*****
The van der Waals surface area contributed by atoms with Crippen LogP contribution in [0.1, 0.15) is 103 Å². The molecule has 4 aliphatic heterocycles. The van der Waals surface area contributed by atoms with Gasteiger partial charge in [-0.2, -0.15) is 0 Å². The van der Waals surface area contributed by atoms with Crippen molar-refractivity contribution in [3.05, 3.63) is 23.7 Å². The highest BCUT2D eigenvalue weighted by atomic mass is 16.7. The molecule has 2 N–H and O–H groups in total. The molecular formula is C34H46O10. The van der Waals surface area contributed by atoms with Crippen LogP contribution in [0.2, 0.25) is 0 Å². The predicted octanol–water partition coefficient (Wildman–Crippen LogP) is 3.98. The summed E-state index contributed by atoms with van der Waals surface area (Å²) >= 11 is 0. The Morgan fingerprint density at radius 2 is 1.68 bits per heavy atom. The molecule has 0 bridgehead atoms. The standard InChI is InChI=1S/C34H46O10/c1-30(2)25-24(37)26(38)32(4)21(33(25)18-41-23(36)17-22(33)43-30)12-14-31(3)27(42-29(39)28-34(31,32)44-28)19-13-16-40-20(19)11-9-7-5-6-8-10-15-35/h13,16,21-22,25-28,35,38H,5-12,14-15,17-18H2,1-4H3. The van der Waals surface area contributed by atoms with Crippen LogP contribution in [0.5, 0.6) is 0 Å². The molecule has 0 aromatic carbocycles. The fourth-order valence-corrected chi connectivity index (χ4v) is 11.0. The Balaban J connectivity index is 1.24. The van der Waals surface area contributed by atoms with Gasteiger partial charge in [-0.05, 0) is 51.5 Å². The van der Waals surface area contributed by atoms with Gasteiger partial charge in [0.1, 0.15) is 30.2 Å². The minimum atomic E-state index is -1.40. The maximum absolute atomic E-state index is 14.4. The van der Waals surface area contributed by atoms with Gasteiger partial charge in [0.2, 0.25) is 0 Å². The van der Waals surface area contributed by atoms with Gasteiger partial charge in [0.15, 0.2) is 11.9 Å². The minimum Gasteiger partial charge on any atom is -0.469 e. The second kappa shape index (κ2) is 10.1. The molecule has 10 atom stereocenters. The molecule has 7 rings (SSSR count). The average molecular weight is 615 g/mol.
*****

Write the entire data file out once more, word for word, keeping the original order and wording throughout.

The van der Waals surface area contributed by atoms with Crippen LogP contribution in [0.1, 0.15) is 103 Å². The molecule has 4 aliphatic heterocycles. The van der Waals surface area contributed by atoms with Gasteiger partial charge in [-0.2, -0.15) is 0 Å². The van der Waals surface area contributed by atoms with Crippen molar-refractivity contribution in [3.05, 3.63) is 23.7 Å². The highest BCUT2D eigenvalue weighted by atomic mass is 16.7. The molecule has 2 N–H and O–H groups in total. The molecular formula is C34H46O10. The van der Waals surface area contributed by atoms with Crippen LogP contribution in [0.2, 0.25) is 0 Å². The predicted octanol–water partition coefficient (Wildman–Crippen LogP) is 3.98. The summed E-state index contributed by atoms with van der Waals surface area (Å²) >= 11 is 0. The Morgan fingerprint density at radius 2 is 1.68 bits per heavy atom. The molecule has 0 bridgehead atoms. The standard InChI is InChI=1S/C34H46O10/c1-30(2)25-24(37)26(38)32(4)21(33(25)18-41-23(36)17-22(33)43-30)12-14-31(3)27(42-29(39)28-34(31,32)44-28)19-13-16-40-20(19)11-9-7-5-6-8-10-15-35/h13,16,21-22,25-28,35,38H,5-12,14-15,17-18H2,1-4H3. The van der Waals surface area contributed by atoms with Crippen LogP contribution in [0.5, 0.6) is 0 Å². The molecule has 0 aromatic carbocycles. The fourth-order valence-corrected chi connectivity index (χ4v) is 11.0. The Balaban J connectivity index is 1.24. The van der Waals surface area contributed by atoms with Gasteiger partial charge in [-0.05, 0) is 51.5 Å². The van der Waals surface area contributed by atoms with Gasteiger partial charge in [0.1, 0.15) is 30.2 Å². The minimum atomic E-state index is -1.40. The maximum absolute atomic E-state index is 14.4. The van der Waals surface area contributed by atoms with Gasteiger partial charge in [0.2, 0.25) is 0 Å². The van der Waals surface area contributed by atoms with Gasteiger partial charge in [0.15, 0.2) is 11.9 Å². The minimum Gasteiger partial charge on any atom is -0.469 e. The second kappa shape index (κ2) is 10.1. The molecule has 10 atom stereocenters. The molecule has 7 rings (SSSR count). The average molecular weight is 615 g/mol.